A Liberal Arts Education for Missionaries
Written by Sarah Chavey
Why bother spending four years in a classroom studying Greek philosophers and ancient history when you could be spending your time helping others as a missionary or in an orphanage?
That’s what Kathryn Lewis, ’17, wanted to know when she began studying great books at Hillsdale. After spending a gap year doing missionary work, Kathryn wasn’t ready to spend four years in a classroom. Three years later, she is “100 percent convinced” that her studies at Hillsdale are worthwhile.
It was April of her senior year of high school that Kathryn decided to come to Hillsdale. She’d been impressed with the depth of conversation she’d had with Hillsdale students.
“Hillsdale students were able to articulate why they were studying what they were studying, why it was important, and why it mattered for them. They knew who they were and who they were in the context of a bigger story,” she said. However, as she approached the college-decision deadline, she was suddenly hit by the possibility of taking a gap-year to work with orphans overseas—something that had been a lifelong desire.
Within three days of bringing up the idea, everything fell into place.
Kathryn spent what would have been her first semester in an orphanage in Haiti and the second semester at a language school in France. In France, she studied alongside a group of missionaries who were preparing to go long-term into the missionary field of French-speaking Africa. Unlike the missionaries in Haiti who were not educated beyond high school, many of the missionaries in France had attended a liberal arts undergraduate school as well as medical school.
“I really respect the missionaries and know they have thought very deeply about that vision and the broader vision,” Kathryn said. “Their mission is not just to come help but to train Burundians to become their own doctors.”
Kathryn didn’t notice this distinction between the two groups of missionaries immediately. During her first year at Hillsdale, she asked several professors why her education was so important. And she wasn’t the first student to bring the question to the attention of her advisor, Dr. Westblade—who has a somewhat prepared answer. He tells a joke about an airplane pilot who makes an announcement: “The bad news is that the plane is hopelessly lost, but the good news is that we’re making great time.”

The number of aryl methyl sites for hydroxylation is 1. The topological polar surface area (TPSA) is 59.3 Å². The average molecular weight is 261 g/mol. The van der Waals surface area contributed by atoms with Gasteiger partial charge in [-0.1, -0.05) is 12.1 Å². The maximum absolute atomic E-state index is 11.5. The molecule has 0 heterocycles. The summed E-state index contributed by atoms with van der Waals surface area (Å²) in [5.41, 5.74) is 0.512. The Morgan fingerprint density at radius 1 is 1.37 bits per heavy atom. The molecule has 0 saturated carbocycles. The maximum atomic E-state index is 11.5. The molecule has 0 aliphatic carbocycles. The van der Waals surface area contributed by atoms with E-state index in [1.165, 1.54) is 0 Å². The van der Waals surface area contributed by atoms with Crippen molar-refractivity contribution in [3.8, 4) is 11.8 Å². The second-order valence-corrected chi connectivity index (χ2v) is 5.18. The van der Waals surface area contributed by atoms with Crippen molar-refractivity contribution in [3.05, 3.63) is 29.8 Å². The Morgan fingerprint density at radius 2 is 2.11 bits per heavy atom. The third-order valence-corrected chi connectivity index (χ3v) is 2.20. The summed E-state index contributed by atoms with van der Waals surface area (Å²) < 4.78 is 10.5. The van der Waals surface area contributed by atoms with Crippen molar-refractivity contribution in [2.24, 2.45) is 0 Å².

“Making good time doesn’t matter if we don’t know our destination,” Dr. Westblade said. “It’s valuable to spend four years thinking about where we’re going.”
Gradually Kathryn began to agree with what Dr. Westblade and other professors were saying.
“I see Hillsdale as a strengthening and a sharpening. My classes have given me this huge gift of knowledge and truth and wisdom that I wouldn’t have been able to receive if I just went off to Haiti by myself,” she said. “If I do go serve people overseas, or if I go spend time in an orphanage again, it will give me so much more context and so much more purpose, and also a greater ability to do that thoughtfully and to do that well, that I wouldn’t have had before.”
Kathryn created two study habits that have helped form her Hillsdale experience. First, she makes it a priority to visit each of her professors in office hours at least once a week. Sometimes she asks them to expand upon a lecture and other times simply stops by to say hello. Second, she creates two big posters for each class. These summarize everything she’s learned and enable her to make connections between topics. She makes one as she studies for midterms and the other during finals. The posters also allow her to keep a little portion of each class.
Kathryn’s dedication to education shines—particularly to her professors.
“She has a serious curiosity. A maturity of inquiry. A kind of passion for her faith that undergirds her studies. And a practical sense of mission that makes the studies relevant,” Dr. Westblade said.
“By sophomore year, I realized there are valuable riches to be uncovered—shaping me, shaping my future, making me a more able parent, friend, and spouse (she married her friend Jonathan Lewis this past summer). I thought, I really do want to commit to doing this, because it’s shaping me and forming me into someone I want to become,” Kathryn said.
Despite her devotion to her education and to her Christian studies major, she has still found practical ways to be a missionary in Hillsdale—primarily through the Hillsdale Spring Break Mission Trip she initiated her freshman year.
“She is happy to work in the background and happy to step up when she needs to,” Dr. Westblade said. “She has the heart to make things happen.”
With the help of another student, Kathryn created the mission trip based on a similar trip from her hometown of Ann Arbor.
“Every year it’s been really incredible how God works in people’s hearts to push them in that direction, regardless of what we’re doing or saying,” Kathryn said. “I think it will be self-perpetuating because every single year people have a real experience and encounter God and see His presence in a new way.”
Through the assistance of Dr. Westblade, the trip has continued to grow each year.
“I think she has a certain charisma that attracts people to her. She has a compelling way of showing students the meaningfulness of a week like this. That contagion just spreads,” Dr. Westblade said. “She’s a complete bundle of good stuff…we should multiply her by 100.”
Though she hasn’t set definite plans for after graduation in 2017, Kathryn hopes to use what she’s learned at Hillsdale to work alongside her husband as a missionary.
Sarah Chavey is a music major from Ann Arbor, Michigan. She hopes to pursue journalism when she graduates in 2017.